I can’t stop shaking.
If there’s a hell in this world, it’s a place where the snow lies quietly and the mist moves along the ground in a fine cloud. Everyone knows what’s beyond those dark trees. (But fear is poison.)
My hands are cold, blue. I’m starving. My jaw chatters in a way that reminds me of Joey’s death rattle. There are times when I think I’ll fall asleep, but I never do, because I’m too cold.
And when the mortars come whistling down -
(He screams, “Incoming!”)
- all I can picture is graduation day, and who Ma’s going to be eating Christmas dinner with.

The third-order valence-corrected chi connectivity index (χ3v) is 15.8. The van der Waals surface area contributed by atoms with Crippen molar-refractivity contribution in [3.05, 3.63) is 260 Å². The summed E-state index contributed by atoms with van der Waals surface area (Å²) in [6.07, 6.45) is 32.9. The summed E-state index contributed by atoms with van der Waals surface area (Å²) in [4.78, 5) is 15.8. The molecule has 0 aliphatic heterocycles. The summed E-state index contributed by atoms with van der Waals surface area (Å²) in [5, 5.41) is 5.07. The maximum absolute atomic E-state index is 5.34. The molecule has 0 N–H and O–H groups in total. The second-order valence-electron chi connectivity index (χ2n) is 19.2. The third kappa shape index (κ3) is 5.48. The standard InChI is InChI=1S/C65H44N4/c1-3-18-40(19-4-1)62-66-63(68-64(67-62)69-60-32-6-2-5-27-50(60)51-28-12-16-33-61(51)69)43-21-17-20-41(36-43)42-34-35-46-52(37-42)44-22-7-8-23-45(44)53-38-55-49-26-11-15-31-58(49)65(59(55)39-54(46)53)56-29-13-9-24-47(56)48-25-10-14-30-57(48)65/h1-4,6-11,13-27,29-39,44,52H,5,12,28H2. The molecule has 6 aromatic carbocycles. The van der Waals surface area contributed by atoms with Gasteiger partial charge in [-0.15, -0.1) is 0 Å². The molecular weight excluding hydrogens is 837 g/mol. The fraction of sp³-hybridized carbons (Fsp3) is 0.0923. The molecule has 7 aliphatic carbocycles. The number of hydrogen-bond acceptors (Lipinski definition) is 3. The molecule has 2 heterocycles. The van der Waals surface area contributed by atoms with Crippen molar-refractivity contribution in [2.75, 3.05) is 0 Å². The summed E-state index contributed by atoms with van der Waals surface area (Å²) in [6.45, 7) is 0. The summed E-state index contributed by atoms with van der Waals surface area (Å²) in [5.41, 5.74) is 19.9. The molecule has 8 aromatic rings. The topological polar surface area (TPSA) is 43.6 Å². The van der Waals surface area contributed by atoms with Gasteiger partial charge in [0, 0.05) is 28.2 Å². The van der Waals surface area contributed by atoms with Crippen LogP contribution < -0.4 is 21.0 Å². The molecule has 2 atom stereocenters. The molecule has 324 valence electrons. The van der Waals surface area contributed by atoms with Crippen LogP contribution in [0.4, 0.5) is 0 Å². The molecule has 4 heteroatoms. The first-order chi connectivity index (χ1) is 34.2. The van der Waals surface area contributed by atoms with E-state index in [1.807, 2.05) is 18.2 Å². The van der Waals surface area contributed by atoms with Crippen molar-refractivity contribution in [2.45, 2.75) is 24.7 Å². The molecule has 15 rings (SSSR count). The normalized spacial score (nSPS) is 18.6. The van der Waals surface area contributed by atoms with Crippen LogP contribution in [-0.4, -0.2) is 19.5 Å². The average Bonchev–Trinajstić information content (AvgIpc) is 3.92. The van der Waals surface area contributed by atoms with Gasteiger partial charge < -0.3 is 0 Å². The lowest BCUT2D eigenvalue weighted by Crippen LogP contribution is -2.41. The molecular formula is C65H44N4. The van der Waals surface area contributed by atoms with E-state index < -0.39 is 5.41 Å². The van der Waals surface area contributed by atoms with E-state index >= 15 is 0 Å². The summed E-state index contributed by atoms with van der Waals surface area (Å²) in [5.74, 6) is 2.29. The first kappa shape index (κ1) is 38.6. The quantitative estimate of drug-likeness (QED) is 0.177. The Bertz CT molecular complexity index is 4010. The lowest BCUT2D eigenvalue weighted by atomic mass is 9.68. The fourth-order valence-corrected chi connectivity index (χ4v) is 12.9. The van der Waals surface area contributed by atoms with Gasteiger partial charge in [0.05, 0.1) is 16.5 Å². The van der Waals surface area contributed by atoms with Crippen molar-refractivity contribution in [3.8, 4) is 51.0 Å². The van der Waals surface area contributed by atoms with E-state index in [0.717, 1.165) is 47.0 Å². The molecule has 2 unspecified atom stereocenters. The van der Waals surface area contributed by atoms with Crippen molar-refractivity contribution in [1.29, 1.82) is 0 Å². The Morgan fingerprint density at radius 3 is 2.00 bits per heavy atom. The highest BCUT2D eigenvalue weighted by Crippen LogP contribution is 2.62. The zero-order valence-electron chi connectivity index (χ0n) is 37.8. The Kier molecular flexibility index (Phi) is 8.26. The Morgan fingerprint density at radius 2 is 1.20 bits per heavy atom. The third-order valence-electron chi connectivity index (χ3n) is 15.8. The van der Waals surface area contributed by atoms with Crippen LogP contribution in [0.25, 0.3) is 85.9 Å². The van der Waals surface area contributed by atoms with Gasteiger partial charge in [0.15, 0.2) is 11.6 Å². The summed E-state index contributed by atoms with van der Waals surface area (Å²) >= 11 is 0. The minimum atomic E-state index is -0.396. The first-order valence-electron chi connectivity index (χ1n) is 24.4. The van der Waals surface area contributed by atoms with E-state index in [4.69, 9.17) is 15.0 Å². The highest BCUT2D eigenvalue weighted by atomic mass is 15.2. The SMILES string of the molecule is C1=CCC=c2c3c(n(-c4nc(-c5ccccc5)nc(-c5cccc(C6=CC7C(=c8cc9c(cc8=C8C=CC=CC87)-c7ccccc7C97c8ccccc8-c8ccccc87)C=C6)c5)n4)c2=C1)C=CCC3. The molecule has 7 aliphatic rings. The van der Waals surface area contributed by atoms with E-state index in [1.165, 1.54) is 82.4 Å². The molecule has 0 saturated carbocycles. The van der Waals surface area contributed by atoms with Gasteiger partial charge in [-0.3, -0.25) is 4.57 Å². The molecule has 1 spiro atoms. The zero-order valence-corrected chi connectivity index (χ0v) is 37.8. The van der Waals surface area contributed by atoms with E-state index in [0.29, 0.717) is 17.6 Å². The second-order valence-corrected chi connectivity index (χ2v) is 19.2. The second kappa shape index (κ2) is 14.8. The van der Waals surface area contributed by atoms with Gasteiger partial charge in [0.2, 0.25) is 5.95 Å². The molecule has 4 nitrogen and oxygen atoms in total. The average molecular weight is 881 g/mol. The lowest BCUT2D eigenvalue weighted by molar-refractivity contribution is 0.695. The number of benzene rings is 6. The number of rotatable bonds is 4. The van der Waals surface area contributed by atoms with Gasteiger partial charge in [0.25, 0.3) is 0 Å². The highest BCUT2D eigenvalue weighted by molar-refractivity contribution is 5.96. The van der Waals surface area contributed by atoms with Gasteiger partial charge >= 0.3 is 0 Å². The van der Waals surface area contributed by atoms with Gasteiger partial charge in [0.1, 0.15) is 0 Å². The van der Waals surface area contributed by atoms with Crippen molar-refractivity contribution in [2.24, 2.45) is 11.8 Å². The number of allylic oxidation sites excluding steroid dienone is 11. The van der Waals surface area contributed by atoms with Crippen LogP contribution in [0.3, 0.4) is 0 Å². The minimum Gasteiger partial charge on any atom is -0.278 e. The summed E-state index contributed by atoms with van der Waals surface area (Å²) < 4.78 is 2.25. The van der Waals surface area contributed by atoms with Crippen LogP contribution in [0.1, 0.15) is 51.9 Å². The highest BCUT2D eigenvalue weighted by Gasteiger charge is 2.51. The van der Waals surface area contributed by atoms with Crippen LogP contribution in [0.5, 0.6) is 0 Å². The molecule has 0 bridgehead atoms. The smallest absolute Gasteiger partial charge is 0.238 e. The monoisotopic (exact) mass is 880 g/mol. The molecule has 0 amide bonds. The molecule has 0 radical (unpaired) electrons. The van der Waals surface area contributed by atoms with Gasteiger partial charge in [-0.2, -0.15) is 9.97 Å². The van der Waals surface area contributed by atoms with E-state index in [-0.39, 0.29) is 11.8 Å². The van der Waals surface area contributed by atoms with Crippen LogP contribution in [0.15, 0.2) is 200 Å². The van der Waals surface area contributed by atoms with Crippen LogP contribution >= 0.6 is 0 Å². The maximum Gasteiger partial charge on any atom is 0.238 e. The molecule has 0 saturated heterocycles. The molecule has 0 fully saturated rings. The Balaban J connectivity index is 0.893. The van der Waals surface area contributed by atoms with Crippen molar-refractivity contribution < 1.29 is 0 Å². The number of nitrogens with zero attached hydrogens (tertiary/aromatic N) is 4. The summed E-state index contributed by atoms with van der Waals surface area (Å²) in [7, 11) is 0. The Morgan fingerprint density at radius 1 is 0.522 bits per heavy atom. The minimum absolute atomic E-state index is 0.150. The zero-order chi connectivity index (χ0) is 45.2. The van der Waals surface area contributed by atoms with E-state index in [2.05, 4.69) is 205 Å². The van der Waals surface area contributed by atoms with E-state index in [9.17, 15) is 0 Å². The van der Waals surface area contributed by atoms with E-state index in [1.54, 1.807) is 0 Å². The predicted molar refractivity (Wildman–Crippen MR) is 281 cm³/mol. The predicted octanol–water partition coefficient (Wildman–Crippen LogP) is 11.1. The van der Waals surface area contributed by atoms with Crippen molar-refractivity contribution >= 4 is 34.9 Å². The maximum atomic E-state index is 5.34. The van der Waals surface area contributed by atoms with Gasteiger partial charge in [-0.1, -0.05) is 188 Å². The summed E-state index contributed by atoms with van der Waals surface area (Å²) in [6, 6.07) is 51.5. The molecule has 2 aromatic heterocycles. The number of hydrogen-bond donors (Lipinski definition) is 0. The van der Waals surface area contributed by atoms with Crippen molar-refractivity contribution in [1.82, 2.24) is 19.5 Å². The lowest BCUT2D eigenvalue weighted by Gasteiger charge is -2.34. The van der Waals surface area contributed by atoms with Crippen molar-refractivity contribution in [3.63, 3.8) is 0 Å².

The first of the trees splinter like they weren’t anything but twigs, and the explosion jars me and the air and everything inside me. I can’t do anything but sink lower in my foxhole and wait for it to be over. I’ve grown numb. It’s during the tenth one that I hear it.
A high, familiar cry that echoes in the smoky air, continuing even after everything – and my quick breath – stops.
I shut my eyes.